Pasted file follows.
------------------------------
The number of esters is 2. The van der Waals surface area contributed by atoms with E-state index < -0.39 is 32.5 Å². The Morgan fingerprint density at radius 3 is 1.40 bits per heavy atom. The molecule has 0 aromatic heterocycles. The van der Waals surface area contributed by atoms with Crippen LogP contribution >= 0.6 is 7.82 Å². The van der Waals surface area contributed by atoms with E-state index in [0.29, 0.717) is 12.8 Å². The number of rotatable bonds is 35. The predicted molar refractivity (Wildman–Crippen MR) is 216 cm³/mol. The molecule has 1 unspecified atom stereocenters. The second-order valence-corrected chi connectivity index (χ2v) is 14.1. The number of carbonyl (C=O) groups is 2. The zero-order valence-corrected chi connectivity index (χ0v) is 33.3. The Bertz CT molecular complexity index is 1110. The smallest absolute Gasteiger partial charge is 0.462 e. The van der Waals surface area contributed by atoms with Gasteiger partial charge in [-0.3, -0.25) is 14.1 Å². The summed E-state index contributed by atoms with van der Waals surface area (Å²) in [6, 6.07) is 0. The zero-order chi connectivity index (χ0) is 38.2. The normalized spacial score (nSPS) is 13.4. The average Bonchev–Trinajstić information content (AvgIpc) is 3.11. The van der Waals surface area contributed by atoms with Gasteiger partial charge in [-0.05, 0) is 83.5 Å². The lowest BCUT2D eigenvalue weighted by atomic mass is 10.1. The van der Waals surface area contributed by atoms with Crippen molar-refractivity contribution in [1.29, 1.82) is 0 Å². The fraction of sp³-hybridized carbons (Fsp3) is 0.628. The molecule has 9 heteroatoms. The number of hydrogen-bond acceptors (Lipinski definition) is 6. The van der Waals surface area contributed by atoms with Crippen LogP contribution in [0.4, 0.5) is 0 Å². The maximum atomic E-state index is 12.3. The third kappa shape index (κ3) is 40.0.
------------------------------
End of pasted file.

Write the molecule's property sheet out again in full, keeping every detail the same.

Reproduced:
The number of esters is 2. The van der Waals surface area contributed by atoms with E-state index < -0.39 is 32.5 Å². The Morgan fingerprint density at radius 3 is 1.40 bits per heavy atom. The molecule has 0 aromatic heterocycles. The van der Waals surface area contributed by atoms with Crippen LogP contribution >= 0.6 is 7.82 Å². The van der Waals surface area contributed by atoms with E-state index in [0.29, 0.717) is 12.8 Å². The number of rotatable bonds is 35. The predicted molar refractivity (Wildman–Crippen MR) is 216 cm³/mol. The molecule has 1 unspecified atom stereocenters. The second-order valence-corrected chi connectivity index (χ2v) is 14.1. The number of carbonyl (C=O) groups is 2. The zero-order valence-corrected chi connectivity index (χ0v) is 33.3. The Bertz CT molecular complexity index is 1110. The smallest absolute Gasteiger partial charge is 0.462 e. The van der Waals surface area contributed by atoms with Gasteiger partial charge in [-0.3, -0.25) is 14.1 Å². The summed E-state index contributed by atoms with van der Waals surface area (Å²) in [6, 6.07) is 0. The zero-order chi connectivity index (χ0) is 38.2. The normalized spacial score (nSPS) is 13.4. The average Bonchev–Trinajstić information content (AvgIpc) is 3.11. The van der Waals surface area contributed by atoms with Gasteiger partial charge in [-0.05, 0) is 83.5 Å². The lowest BCUT2D eigenvalue weighted by atomic mass is 10.1. The van der Waals surface area contributed by atoms with Crippen molar-refractivity contribution in [1.29, 1.82) is 0 Å². The fraction of sp³-hybridized carbons (Fsp3) is 0.628. The molecule has 9 heteroatoms. The number of hydrogen-bond acceptors (Lipinski definition) is 6. The van der Waals surface area contributed by atoms with Crippen LogP contribution in [0.4, 0.5) is 0 Å². The maximum atomic E-state index is 12.3. The third kappa shape index (κ3) is 40.0.